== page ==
Six names now on the ward 2 ballot.

council 100x100By Staff

May 30th, 2018



Another name will be on the municipal election ballot for the ward 2 city council seat.

Gerard Shkuda, filed nomination papers earlier this week. His contact information will be posted at a later date joins:

Kimberly Calderback

Kimberly Calderbank

Kimberly Calderbank

David Cherry
1312 Hammond St., Burlington, ON, L7S 2C2

Michael Jones
477 Holtby Ave., Burlington, ON, L7R 2R4

Kerns - head slanted

Lisa Kearns

Lisa Kearns

Roland Tanner

Roland Tanner

Roland Tanner
357 Delaware Ave. Burlington, ON, L7R 3B4

This gives vote splitting a whole new dimension. In the 2014 election there were 10 candidates in ward 6 – the incumbent took the seat.

Ward 2 is one of those situations where the incumbent has vacated the seat to run for Mayor – so it was wide open with no heir apparent in place. A gong show now.

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6 comments to Six names now on the ward 2 ballot.

  • Penny


    I totally agree with you. Times have changed dramatically and in my opinion candidates need to have the necessary experience and education to be able to be an effective Council Member. Having a passion to help your community is not good enough.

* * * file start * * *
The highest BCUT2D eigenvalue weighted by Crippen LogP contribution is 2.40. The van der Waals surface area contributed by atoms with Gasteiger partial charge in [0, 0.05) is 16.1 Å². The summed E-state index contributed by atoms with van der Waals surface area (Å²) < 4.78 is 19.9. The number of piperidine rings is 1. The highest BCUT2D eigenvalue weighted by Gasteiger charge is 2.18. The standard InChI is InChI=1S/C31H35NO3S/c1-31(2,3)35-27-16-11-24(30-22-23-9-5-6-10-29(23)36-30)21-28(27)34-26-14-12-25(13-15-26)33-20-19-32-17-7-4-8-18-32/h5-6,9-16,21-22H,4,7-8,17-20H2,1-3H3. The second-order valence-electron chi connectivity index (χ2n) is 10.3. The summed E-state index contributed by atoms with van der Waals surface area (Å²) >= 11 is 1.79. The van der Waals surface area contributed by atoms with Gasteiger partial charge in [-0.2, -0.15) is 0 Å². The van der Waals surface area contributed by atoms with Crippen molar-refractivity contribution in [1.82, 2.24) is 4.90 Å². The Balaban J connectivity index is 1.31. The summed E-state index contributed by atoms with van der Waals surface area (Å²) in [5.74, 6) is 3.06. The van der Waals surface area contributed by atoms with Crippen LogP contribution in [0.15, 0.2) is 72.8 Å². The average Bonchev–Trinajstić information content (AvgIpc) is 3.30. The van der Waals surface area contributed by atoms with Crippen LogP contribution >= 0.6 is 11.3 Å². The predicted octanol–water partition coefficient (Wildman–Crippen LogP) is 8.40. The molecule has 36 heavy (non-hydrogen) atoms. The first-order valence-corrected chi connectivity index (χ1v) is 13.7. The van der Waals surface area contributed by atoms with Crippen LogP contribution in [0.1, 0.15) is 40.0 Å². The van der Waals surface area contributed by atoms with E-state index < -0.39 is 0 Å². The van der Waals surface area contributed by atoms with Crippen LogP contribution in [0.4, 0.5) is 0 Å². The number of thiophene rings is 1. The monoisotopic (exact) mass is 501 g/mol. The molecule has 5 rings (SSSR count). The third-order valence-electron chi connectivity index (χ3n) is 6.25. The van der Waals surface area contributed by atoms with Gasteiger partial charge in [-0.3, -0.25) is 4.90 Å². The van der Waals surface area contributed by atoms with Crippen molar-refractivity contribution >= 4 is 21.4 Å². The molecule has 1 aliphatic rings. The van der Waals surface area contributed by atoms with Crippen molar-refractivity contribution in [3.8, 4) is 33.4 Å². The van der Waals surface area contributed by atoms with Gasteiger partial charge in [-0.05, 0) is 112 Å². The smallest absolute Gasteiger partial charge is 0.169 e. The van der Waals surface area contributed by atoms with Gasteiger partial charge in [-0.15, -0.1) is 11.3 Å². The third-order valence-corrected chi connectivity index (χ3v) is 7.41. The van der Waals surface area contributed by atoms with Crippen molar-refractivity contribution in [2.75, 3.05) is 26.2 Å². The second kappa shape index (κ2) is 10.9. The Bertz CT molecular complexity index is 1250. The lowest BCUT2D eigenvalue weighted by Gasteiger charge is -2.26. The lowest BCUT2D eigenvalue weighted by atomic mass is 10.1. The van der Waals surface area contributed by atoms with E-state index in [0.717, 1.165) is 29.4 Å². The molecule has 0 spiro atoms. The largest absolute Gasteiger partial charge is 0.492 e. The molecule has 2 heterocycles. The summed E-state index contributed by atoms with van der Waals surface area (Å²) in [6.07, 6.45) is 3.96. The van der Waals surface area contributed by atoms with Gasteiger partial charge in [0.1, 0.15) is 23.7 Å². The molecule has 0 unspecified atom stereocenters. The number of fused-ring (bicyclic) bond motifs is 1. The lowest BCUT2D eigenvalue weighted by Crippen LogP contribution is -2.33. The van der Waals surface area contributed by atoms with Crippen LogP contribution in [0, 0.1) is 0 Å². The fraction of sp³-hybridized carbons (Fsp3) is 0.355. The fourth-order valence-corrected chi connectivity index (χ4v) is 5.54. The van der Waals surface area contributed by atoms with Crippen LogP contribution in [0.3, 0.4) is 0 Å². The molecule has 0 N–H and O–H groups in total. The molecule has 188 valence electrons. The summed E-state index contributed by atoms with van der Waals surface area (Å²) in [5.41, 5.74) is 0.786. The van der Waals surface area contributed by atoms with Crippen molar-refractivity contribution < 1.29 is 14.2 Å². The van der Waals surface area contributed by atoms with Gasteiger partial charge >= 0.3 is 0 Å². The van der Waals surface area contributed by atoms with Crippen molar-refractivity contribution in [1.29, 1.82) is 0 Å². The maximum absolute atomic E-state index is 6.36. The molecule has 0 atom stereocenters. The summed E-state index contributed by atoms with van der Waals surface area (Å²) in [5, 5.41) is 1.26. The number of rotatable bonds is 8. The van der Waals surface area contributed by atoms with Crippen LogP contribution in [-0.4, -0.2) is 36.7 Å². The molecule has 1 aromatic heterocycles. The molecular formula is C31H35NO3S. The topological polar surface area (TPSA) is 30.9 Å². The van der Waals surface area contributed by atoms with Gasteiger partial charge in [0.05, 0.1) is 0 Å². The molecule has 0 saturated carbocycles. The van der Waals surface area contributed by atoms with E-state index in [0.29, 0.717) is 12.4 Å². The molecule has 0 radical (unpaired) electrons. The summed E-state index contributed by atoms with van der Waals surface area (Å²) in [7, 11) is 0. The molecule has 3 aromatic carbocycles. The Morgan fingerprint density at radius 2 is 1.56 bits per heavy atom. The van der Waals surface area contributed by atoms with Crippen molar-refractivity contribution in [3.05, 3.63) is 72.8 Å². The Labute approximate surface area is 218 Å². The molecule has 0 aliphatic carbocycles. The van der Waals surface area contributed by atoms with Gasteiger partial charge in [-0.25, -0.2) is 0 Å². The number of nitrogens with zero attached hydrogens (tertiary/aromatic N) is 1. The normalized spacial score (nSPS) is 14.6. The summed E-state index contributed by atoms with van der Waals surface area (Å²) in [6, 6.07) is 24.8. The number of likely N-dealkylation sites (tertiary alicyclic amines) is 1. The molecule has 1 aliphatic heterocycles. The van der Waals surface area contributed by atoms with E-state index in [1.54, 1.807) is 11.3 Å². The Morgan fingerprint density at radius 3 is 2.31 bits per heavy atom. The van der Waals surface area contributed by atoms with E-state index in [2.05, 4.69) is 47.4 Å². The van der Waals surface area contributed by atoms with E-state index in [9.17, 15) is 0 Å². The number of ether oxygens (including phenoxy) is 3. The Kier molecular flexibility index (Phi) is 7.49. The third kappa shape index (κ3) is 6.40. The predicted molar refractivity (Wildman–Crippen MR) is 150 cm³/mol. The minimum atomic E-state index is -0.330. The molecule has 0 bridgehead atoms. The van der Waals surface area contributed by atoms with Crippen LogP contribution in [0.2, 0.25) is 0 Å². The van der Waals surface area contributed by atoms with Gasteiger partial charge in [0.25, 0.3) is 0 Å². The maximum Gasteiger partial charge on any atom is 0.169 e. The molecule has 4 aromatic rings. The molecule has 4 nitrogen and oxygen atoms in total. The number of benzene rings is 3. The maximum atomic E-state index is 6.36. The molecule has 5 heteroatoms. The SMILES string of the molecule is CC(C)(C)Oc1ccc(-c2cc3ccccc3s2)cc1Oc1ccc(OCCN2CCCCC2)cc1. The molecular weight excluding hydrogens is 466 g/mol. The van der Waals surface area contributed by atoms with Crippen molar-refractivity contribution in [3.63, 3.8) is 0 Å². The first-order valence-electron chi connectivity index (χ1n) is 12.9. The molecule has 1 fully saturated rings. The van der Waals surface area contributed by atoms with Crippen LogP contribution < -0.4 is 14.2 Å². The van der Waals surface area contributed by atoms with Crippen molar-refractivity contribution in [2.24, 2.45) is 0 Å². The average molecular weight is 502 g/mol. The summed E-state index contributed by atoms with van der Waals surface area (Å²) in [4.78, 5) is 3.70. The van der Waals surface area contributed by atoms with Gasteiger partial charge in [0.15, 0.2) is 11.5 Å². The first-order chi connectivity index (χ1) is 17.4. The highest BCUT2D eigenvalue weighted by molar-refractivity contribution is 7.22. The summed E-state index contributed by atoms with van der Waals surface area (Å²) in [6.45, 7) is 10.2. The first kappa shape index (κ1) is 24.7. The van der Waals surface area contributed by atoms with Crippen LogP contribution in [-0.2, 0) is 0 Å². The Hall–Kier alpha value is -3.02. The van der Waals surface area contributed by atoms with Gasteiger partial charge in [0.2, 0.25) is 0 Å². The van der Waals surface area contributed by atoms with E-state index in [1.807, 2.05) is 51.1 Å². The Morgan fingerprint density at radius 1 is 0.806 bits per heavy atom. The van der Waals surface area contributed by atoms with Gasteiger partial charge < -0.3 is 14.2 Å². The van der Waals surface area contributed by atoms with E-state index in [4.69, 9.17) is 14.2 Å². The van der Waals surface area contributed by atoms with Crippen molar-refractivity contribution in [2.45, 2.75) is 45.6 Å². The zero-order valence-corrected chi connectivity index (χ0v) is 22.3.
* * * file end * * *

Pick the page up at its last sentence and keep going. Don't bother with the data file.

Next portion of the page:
I also agree that 6 or 7 people running in Ward 2 or any other ward benefits no one. It may be time for some of the candidates to take a step back and really decide if they have the necessary background to do the job.

  • Penny

    ECoB has planned meetings in ALL WARDS, not only in Ward 2, for residents to meet all the candidates that are running in their ward. The purpose is to give residents the opportunity to ask questions. Mark Carr has agreed to moderate all the Ward meetings.

    ECoB does not endorse ANY candidates. We are taking the opportunity to meet ALL the candidates running in all Wards, prior to the Ward Candidate Meetings.

    Burlington is made up of 6 Wards not only Ward 2, and all residents deserve to have the same opportunity.

    Pam if you would like to be part of the Ward 2 candidate meeting that ECoB is organizing, please feel free to email us at

  • To avoid a ‘gong show’ we need to select the best candidates based on relevant education, experience and specific technical and non-technical skills. For example, look for familiarity with the urban and regional planning process, (official plans, zoning, by-laws, etc.) with provincial and regional developmental and regulatory processes, and municipal government operations, Since Ward 2 is arguably the most challenging, look for an ability to cope with complex issues, to see the interrelatedness of multi-level governmental issues, and to envision the long-term characteristics of the Ward amidst an understanding of the growth of the city and the region as a whole. And don’t forget such capabilities as communication skills (listening), high productivity and performance characteristics, leadership traits and behaviours, interpersonal skills and emotional intelligence. Simple!

    • Stephen White